Wright and Elsevier have been rewarded by an international anti-gay stampede to the journal’s website. However, professionals who have reviewed Wright’s actions have concluded that he violated science publishing ethics. Dr. Michael Schwartz, Chair of Sociology at Stony Brook University told me, “In addressing Elsevier, I think it would be appropriate to demand that they replace Wright with a new editor who will not violate the norms and values of scholarly publication.” Sir William Timothy Gowers of Cambridge University, who is leading a boycott of Elsevier for other reasons, has said that “the paper is bunkum and shouldn’t have been accepted: its conclusion (that children do worse if they have gay parents) is not remotely justified by the data used.”

W. Bradford Wilcox is a member of Wright’s Social Science Research editorial board. In 2010, as Director of Witherspoon’s Program for Marriage, Family and Democracy, Wilcox was involved with recruiting Regnerus for the study and subsequently collaborated with him on study design, data collection and analyses. COPE’s Code of Conduct states that funders’ roles in research and publication must be disclosed, yet Wright and Wilcox have ignored calls for them fully to disclose Wilcox’s role in the study and its publication. Wright has actually published, twice,Regnerus’s claim that his funders had no role in the design or carrying-out of the study. However, documents recently obtained through Public Information Act requests to the University of Texas at Austin show that in August, 2011 – before the study’s data collection had occurred – Regnerus and Wilcox traveled on Witherspoon’s dime to Colorado, where they spent a full day discussing media and public relations promotions for the study with Focus on the Family’s Glenn Stanton. Why would Stanton have agreed to meet with them, before data collection for the study occurred, if he had not been promised that the study’s first paper would reflect negatively on gay parents? In an e-mail, Regnerus reported on the meeting to Witherspoon President Luis Tellez, telling him that it went well, and that they had a good plan moving forward. Tellez, for his part had previously stipulated that the research had to be done by people opposed to marriage equality, and that it should be completed before major decisions of the Supreme Court.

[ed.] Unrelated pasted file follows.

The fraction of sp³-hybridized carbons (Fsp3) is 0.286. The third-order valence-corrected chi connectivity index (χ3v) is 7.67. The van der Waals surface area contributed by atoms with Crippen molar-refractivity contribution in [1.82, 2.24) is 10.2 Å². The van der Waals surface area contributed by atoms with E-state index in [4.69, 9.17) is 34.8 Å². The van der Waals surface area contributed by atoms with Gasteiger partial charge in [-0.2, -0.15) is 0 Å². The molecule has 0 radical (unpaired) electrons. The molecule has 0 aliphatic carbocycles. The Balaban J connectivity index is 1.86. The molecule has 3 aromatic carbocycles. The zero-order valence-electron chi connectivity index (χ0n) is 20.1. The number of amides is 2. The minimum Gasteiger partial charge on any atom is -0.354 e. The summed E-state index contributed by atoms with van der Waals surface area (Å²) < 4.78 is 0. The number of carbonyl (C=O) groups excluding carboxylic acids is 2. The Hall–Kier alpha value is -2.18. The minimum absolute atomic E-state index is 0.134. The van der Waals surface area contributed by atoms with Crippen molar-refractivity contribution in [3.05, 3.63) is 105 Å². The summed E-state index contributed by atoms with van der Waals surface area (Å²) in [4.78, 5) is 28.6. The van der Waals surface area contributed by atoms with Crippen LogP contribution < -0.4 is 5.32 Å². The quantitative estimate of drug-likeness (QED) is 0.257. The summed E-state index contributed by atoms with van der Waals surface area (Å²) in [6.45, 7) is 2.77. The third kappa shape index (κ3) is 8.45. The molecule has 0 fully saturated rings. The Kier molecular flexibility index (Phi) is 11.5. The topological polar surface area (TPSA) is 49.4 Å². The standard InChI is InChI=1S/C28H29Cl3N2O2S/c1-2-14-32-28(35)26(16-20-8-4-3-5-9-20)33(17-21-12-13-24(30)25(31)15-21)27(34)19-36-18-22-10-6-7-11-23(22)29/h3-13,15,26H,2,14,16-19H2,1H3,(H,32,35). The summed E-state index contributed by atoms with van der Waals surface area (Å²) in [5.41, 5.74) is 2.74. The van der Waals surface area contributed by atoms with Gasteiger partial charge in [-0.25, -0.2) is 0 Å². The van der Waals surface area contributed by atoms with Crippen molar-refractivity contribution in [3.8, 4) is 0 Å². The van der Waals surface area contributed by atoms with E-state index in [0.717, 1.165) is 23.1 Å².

Trust in the scientific community is undermined when a journal editor and a science publisher sacrifice integrity to increase clicks on their publication’s website. A group of sociologists headed by Dr. Laurie Essig of Middlebury College recently wrote letters to Wright and his editorial board asking for retraction of the paper and expressing dismay over Wright’s role in improperly validating the Regnerus submission through publication in his peer reviewed journal. Wright refused them, without addressing the issues they raised about the invalid peer review process.

Clearly, some action must now be taken to restore the trust that Wright has violated. No minority should ever suffer baseless defamation through junk science, but the Regnerus paper is doing exactly that, at the highest levels of U.S. government and around the world. What is perhaps most chilling of all is that Elsevier has James Wright in place as editor-in-chief of its upcoming International Encyclopedia of Social and Behavioral Sciences, and the anti-gay right worldwide now knows where to go if they’re looking to get their anti-gay junk science published.